While the oldest item on our list—a marvelous Buddhist scroll (#43)—dates from as early as the sixth century, almost as many items are from the twentieth century (17) as the sixth through seventeenth centuries, combined (18). In part, this is due to two sales of the extraordinary Maurice Neville collection of modern literature and the strength of modern artists’ books (see page 31). As Nick Basbanes put it recently, “There’s not some grand manipulator up there… Material has to be available. People have to be willing to sell.”
Jeremy Norman, a dealer in science books, isn’t surprised by the strength of comparatively recent material. “The twentieth century is more relevant to our time,” he says. “I find working with newer things very exciting. It’s fun to find and collect things that haven’t been collected before.” The interest in new material in science is demonstrated by the $104,000 (#278 for the year) paid for James Watson and Francis Crick’s second paper on DNA, Genetical Implications of the Structure of Deoxyribonucleic Acid, published in 1953. (James Watson shares with Martiniquais poet Aime Cesaire the distinction of being one of two living authors with items on our extended list.) The growth in biotechnology and the wealth of company founders is creating demand for key works in biology like Mendel’s paper on heredity, just outside the Fine Books 50 at #61 ($270,000) and Linnaeus’s twelve- page paper classifying species ($517,000, #15).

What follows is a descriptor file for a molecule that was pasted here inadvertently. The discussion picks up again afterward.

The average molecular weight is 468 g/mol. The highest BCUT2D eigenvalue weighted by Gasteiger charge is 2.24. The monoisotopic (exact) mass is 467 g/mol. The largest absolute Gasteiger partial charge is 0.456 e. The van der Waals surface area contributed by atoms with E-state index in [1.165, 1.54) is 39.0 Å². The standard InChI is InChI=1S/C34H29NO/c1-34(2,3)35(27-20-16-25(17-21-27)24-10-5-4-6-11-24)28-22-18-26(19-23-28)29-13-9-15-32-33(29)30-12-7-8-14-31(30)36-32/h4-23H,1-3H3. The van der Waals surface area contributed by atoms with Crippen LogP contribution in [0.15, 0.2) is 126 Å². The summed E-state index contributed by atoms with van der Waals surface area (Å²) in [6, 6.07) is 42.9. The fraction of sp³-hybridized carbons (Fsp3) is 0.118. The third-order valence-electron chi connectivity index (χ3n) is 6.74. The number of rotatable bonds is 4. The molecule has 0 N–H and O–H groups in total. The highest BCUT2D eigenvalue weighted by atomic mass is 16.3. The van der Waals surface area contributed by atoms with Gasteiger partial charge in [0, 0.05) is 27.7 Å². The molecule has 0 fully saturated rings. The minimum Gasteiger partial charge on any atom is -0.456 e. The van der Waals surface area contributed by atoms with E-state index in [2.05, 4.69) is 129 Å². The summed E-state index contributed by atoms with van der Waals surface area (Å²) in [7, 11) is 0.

Another confluence of interest and availability places six examples of Judaica on the Fine Books 50. Between the Sotheby’s auction of the collection of manuscripts manuscripts deaccessioned from the Montefiore Endowment in Britain and the sale of the Wineman incunabula by Kestenbaum & Co., it was a banner year for Hebrew books. The thirty-nine lots that made over $100,000 brought $8.9 million into the auction houses. Daniel Kestenbaum notes a strong market in New York for Judaica but wonders at the lack of interest on the part of collectors and dealers who aren’t Jewish. Referring to the recent sale of a remarkable group of rare books in Hebrew from the earliest days of printing, he said, collectors of incunabula and printing history “were not present in this auction, which I find astounding. The first book printed in Portugal was in Hebrew. The first book printed in the Ottoman Empire was in Hebrew. Hebrew books are overlooked. Every item in this sale went to either Hebrew libraries or collectors of Judaica.” Nevertheless, the sale grossed nearly $4 million and placed an important incunabulum on our list (#36).
What will the highspots of 2005 be? It’s too early to tell, and we don’t dare predict what collectors might do in the new year. As Steven Gelber says, “We tend to think that human beings—homo economicus, economic man—do things rationally and objectively. But, of course, that’s not true at all.”